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Ukom Isip – Cocoyam and Seafood Plantain Pottage

If you’re neither from Cross River state or Akwa-Ibom like me, you probably wouldn’t be familiar with the Ukom Isip dish. Plantains being one of my favorite foods, either eaten as the major meal with some sauce and proteins or as sides with other foods, there was no missing out on this ‘precious’ dish. A combination of seafood and plantain for a pottage meal should get you thinking of your kitchen right about now as you read this.

To make the recipe of the week; Ukom Isip ­ cocoyam and seafood plantain pottage below are the ingredients and instructions on how to go about it.


3 ripe yellow plantains

2 over ripe blackened skin plantains

1 can of coconut milk

½ a can of Banga (palm nut) extract

Chunks of fresh cod ­ you can use any choice of fish that you like Fresh King Prawns

Fresh Ata Lilo ­ nigerian pepper mix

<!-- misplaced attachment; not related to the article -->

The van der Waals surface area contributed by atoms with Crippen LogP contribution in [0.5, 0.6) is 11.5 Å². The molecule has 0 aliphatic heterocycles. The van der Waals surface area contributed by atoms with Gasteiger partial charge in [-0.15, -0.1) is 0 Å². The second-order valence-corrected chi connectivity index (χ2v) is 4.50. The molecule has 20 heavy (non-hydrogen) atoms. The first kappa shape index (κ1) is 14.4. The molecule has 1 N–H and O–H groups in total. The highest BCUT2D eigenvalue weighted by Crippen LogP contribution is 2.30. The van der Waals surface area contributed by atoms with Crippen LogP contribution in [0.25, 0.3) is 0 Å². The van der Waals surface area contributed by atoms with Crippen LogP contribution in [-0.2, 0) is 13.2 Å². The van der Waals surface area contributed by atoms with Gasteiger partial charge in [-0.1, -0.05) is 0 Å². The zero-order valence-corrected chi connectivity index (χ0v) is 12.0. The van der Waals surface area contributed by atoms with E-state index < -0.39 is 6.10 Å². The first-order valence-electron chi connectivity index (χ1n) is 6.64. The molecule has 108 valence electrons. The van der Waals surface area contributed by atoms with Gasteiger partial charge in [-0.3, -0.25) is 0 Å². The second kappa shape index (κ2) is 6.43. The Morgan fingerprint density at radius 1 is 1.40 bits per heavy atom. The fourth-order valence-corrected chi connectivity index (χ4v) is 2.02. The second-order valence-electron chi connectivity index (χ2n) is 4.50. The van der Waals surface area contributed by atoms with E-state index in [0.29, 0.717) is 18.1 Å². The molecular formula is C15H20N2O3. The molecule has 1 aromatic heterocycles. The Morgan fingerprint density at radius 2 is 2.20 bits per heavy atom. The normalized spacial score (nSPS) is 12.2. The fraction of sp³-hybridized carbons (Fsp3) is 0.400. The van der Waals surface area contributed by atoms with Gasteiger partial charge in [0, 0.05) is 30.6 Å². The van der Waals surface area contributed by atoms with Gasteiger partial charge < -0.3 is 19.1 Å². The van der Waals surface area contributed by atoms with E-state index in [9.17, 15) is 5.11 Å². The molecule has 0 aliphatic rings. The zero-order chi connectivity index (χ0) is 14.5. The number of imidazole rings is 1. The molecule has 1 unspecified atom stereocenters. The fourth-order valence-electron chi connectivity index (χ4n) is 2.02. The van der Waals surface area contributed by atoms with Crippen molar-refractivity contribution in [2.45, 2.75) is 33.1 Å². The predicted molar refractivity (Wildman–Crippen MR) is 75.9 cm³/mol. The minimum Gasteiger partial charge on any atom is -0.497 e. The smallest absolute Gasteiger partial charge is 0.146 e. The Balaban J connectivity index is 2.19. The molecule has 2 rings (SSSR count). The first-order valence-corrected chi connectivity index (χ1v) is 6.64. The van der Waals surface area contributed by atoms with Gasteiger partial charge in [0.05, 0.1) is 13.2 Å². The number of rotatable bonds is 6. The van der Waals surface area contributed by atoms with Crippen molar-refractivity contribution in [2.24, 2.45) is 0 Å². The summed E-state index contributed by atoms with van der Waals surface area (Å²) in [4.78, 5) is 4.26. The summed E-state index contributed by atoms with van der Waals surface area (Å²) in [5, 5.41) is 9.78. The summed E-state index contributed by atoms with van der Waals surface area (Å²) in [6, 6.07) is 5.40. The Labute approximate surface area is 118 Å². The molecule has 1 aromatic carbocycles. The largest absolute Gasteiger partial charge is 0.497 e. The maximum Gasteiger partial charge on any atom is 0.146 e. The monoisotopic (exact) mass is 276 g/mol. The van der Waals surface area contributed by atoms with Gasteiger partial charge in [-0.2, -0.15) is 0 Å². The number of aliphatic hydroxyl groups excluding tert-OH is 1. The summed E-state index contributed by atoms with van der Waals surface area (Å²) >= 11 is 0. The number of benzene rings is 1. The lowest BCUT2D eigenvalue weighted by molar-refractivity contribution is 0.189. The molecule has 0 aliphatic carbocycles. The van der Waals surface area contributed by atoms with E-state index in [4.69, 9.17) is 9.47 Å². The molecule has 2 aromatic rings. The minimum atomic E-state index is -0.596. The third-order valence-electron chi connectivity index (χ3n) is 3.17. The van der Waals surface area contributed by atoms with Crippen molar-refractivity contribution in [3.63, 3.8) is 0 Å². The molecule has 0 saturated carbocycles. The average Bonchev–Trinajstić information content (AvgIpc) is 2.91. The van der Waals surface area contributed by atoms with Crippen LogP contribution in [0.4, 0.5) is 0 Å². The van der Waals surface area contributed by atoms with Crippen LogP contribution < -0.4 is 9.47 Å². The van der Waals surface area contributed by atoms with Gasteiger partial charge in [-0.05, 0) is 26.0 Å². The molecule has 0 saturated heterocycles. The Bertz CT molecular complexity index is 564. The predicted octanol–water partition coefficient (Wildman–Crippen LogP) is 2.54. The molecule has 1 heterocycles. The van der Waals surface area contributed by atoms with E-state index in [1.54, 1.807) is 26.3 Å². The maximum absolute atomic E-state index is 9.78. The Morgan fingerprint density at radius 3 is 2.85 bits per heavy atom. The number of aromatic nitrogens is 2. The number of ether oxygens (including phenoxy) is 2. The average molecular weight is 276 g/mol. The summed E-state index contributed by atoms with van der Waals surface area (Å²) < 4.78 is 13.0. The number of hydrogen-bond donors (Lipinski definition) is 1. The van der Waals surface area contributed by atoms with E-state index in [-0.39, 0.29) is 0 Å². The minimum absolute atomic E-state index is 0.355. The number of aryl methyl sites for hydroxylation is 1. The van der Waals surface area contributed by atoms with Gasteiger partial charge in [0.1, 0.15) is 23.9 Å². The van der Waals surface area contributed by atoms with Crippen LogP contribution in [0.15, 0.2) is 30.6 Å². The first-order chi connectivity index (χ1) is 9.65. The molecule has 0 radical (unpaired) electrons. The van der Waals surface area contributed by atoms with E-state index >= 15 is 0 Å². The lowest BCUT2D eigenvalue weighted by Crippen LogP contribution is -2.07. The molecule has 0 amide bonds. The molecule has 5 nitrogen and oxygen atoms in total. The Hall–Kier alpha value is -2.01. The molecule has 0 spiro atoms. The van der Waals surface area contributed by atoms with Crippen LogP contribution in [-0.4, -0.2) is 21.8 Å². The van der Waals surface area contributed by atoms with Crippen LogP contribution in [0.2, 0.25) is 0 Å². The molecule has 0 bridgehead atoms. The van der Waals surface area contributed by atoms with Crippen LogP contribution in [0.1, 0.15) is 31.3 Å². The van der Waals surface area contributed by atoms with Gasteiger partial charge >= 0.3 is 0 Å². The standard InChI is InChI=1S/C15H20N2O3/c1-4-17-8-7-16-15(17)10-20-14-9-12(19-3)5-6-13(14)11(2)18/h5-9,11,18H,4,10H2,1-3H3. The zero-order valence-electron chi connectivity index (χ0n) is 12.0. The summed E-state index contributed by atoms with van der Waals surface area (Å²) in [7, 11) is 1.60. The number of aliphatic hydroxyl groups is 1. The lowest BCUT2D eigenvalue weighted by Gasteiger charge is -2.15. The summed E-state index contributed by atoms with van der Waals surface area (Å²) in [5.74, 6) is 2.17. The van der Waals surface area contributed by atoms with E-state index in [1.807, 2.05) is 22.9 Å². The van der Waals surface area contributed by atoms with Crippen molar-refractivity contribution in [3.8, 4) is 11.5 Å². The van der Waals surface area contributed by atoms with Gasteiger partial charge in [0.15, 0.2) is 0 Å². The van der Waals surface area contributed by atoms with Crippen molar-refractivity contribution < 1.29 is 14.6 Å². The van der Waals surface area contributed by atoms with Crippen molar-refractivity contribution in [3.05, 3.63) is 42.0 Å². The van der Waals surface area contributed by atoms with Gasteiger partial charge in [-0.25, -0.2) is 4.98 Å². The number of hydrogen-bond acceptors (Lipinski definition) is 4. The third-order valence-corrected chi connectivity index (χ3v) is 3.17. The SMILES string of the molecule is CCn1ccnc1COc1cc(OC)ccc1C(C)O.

Stock cube

Smoked fish

1 cooking spoon of ground crayfish

Chopped Uziza ­ [optional]


  1. Add the banga extract to the pot and add a little water to dissolve it. Just a little water, remember, that coconut milk is on its way. Add the smoked fish to the extract and let it cook till it softens. The taste of this banga extract to the finished product, in fact, it is better tasted, than imagined. Trust me.
  2. Holding the peeled plantain directly over the pot, cut circles and chunks into the pot. Do the same for the over ripened plantains. When you are done, add about a cooking spoon or two of Ata Lilo
  3. Empty the entire can of the coconut milk into the pot
  4. Give it a good stir, then season and let it cook
  5. As the coconut stock starts to reduce, add the ground crayfish, so it can infuse its flavour early enough.
  6. Once the pottage starts to really thicken, stir, taste and be sure you like it, before adding the seafood and fish last
  7. Unlike with yam pottage, you won’t have to mash this at all. That’s a DK secret right there. The over ripe plantains would have disintegrated due to the heat, giving you the squishy part that you need. In fact, I probably only stirred this 3 or 4 times max, which you would do waaaay more with yam or plantain pottage, if you don’t use over ripe. That right there is what clinches it, plus, this pottage dish will taste so sweet, like you added sugar or something. Over ripe plantain, that is the secret.

Originally posted at: Dooney’s Kitchen

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